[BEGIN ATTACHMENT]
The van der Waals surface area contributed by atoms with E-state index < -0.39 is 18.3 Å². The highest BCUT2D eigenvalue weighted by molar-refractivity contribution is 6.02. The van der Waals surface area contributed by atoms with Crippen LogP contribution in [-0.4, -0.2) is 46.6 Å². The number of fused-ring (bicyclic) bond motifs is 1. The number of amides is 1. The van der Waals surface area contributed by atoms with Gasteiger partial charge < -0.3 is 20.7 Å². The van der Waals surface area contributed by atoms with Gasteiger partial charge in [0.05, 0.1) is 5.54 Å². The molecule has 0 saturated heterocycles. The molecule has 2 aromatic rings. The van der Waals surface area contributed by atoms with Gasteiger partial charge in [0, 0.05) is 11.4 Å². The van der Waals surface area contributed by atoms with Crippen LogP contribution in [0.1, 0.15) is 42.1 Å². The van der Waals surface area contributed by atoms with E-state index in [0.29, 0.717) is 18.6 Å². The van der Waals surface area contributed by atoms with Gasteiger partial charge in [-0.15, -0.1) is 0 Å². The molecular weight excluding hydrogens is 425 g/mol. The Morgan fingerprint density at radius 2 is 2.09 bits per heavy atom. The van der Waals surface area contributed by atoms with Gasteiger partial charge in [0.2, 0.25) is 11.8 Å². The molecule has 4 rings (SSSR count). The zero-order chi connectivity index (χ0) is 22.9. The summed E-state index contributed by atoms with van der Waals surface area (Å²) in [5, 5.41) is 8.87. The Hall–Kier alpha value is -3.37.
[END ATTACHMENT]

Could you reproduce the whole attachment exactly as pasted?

The van der Waals surface area contributed by atoms with E-state index < -0.39 is 18.3 Å². The highest BCUT2D eigenvalue weighted by molar-refractivity contribution is 6.02. The van der Waals surface area contributed by atoms with Crippen LogP contribution in [-0.4, -0.2) is 46.6 Å². The number of fused-ring (bicyclic) bond motifs is 1. The number of amides is 1. The van der Waals surface area contributed by atoms with Gasteiger partial charge < -0.3 is 20.7 Å². The van der Waals surface area contributed by atoms with Gasteiger partial charge in [0.05, 0.1) is 5.54 Å². The molecule has 0 saturated heterocycles. The molecule has 2 aromatic rings. The van der Waals surface area contributed by atoms with Gasteiger partial charge in [0, 0.05) is 11.4 Å². The van der Waals surface area contributed by atoms with Crippen LogP contribution in [0.1, 0.15) is 42.1 Å². The van der Waals surface area contributed by atoms with E-state index in [0.29, 0.717) is 18.6 Å². The van der Waals surface area contributed by atoms with Gasteiger partial charge in [-0.15, -0.1) is 0 Å². The molecular weight excluding hydrogens is 425 g/mol. The Morgan fingerprint density at radius 2 is 2.09 bits per heavy atom. The van der Waals surface area contributed by atoms with Gasteiger partial charge in [0.2, 0.25) is 11.8 Å². The molecule has 4 rings (SSSR count). The zero-order chi connectivity index (χ0) is 22.9. The summed E-state index contributed by atoms with van der Waals surface area (Å²) in [5, 5.41) is 8.87. The Hall–Kier alpha value is -3.37.